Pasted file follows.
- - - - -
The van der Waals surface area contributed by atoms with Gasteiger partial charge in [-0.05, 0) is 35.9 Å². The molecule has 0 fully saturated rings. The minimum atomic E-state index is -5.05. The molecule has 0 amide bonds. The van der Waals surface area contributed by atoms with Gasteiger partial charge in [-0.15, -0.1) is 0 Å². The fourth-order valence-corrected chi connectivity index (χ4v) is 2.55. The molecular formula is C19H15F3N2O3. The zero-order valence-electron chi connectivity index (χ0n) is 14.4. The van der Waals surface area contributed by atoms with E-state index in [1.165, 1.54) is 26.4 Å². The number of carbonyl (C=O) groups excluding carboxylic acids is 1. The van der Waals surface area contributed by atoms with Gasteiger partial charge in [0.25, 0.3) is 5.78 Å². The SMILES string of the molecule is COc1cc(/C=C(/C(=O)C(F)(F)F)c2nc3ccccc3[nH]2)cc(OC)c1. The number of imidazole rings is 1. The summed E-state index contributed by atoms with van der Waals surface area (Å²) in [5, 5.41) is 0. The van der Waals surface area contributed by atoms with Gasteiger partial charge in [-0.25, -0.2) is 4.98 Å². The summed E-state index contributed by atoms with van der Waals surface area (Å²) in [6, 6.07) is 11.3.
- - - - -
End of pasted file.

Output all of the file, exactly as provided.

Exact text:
The van der Waals surface area contributed by atoms with Gasteiger partial charge in [-0.05, 0) is 35.9 Å². The molecule has 0 fully saturated rings. The minimum atomic E-state index is -5.05. The molecule has 0 amide bonds. The van der Waals surface area contributed by atoms with Gasteiger partial charge in [-0.15, -0.1) is 0 Å². The fourth-order valence-corrected chi connectivity index (χ4v) is 2.55. The molecular formula is C19H15F3N2O3. The zero-order valence-electron chi connectivity index (χ0n) is 14.4. The van der Waals surface area contributed by atoms with E-state index in [1.165, 1.54) is 26.4 Å². The number of carbonyl (C=O) groups excluding carboxylic acids is 1. The van der Waals surface area contributed by atoms with Gasteiger partial charge in [0.25, 0.3) is 5.78 Å². The SMILES string of the molecule is COc1cc(/C=C(/C(=O)C(F)(F)F)c2nc3ccccc3[nH]2)cc(OC)c1. The number of imidazole rings is 1. The summed E-state index contributed by atoms with van der Waals surface area (Å²) in [5, 5.41) is 0. The van der Waals surface area contributed by atoms with Gasteiger partial charge in [-0.25, -0.2) is 4.98 Å². The summed E-state index contributed by atoms with van der Waals surface area (Å²) in [6, 6.07) is 11.3.